Trends From A Galaxy Far, Far Away

Reaching For The Stars

People who know me know that I’m a huge Star Wars fan. I recently had the opportunity to see Rogue One: A Star Wars Story. While I won’t give any spoilers away for the few who haven’t seen the movie yet, I do want to mention a couple of trends from the galaxy far, far away that are affecting the ways businesses will do IT in our world in 2017. And no, I won’t discuss “Cloud City” even though this audience is cloud professionals.

In Rogue One, just as in all the other Star Wars movies to date, humans – often working as hired guns – and their machine-learning droid counterparts work in tandem to accomplish their goals. And yet, these are the two trends I see affecting the cloud the most in 2017: The continued rise of independent freelancers – known as the Gig Economy – and Machine Learning, helping humans to reduce busy work.

Episode I: The Task Marketplace Inside Your Company Awakens

There has been a significant rise in the number of independent contractors over the past several years. We’ve seen the rise of the so-called “Gig Economy or Task Market Place” with companies such as Uber and Airbnb rising up to provide services to these self-employed freelancers. These contractors require only minor capital investment and almost zero overhead costs to make money. Like Boba Fett from Star Wars, these individuals provide essential services for larger empires – err, organizations – that need their expertise to accomplish specific tasks.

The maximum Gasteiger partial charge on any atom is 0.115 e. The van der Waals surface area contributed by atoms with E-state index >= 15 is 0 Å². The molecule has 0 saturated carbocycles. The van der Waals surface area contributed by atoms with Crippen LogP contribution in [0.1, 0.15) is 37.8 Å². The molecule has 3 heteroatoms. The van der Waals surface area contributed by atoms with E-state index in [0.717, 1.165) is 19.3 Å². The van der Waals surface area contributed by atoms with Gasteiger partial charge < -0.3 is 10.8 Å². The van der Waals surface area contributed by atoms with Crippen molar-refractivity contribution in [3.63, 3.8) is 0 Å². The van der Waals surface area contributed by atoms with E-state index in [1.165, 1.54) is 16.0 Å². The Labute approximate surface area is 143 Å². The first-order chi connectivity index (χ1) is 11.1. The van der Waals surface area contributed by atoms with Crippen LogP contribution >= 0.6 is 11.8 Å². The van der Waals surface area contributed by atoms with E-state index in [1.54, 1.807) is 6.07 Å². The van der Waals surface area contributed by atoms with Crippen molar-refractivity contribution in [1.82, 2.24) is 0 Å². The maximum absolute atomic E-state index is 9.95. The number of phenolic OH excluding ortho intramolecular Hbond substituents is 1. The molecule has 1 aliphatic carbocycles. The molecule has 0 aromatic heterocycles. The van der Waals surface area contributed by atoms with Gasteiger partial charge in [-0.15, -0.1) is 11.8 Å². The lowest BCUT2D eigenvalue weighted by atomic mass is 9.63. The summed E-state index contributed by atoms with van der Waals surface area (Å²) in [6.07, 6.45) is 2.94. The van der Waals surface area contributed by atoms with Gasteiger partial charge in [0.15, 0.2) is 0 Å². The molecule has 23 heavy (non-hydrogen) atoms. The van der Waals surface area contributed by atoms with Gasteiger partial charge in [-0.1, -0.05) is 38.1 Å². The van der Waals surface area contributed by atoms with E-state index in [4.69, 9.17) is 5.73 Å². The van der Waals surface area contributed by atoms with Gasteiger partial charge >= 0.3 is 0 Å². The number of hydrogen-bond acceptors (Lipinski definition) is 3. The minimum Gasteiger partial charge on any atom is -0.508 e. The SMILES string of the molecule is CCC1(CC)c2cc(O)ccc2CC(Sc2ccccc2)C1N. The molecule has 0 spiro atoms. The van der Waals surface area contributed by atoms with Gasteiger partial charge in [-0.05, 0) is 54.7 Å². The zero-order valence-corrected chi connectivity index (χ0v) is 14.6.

Star Wars IoT CES

54 million individuals in the United States were freelancers in 2015 according to the Freelancers Union – which is about a third of America’s workforce. Because of the flexibility that freelancing provides to both the worker and organizations, many people believe that we’ll see this group of workers expand significantly over the next several years. In fact, Intuit predicts that as much as 40 percent of the American workforce could be independent contractors by 2020 – just three years away.

The “Task Market Place” model is good for businesses and freelancers alike. IT departments are attracted to the Agility of this low-friction model, where services are provided by freelance independent contractors with specific skills that are needed short term to get a project done, but won’t need to be kept as longer-term employees. Freelancers, on the other hand, have more flexibility and fewer perceived restrictions than their corporate counterparts. Yes, they skip out on benefits, but millennials and others are happy to trade that for less red tape and less authoritative structures. No one wants to work under Darth Vader and being an independent contractor can help build that autonomy.

I believe that in 2017 we will see an unparalleled growth of independent workers used by organizations at an increasing rate to ease workloads – especially in IT.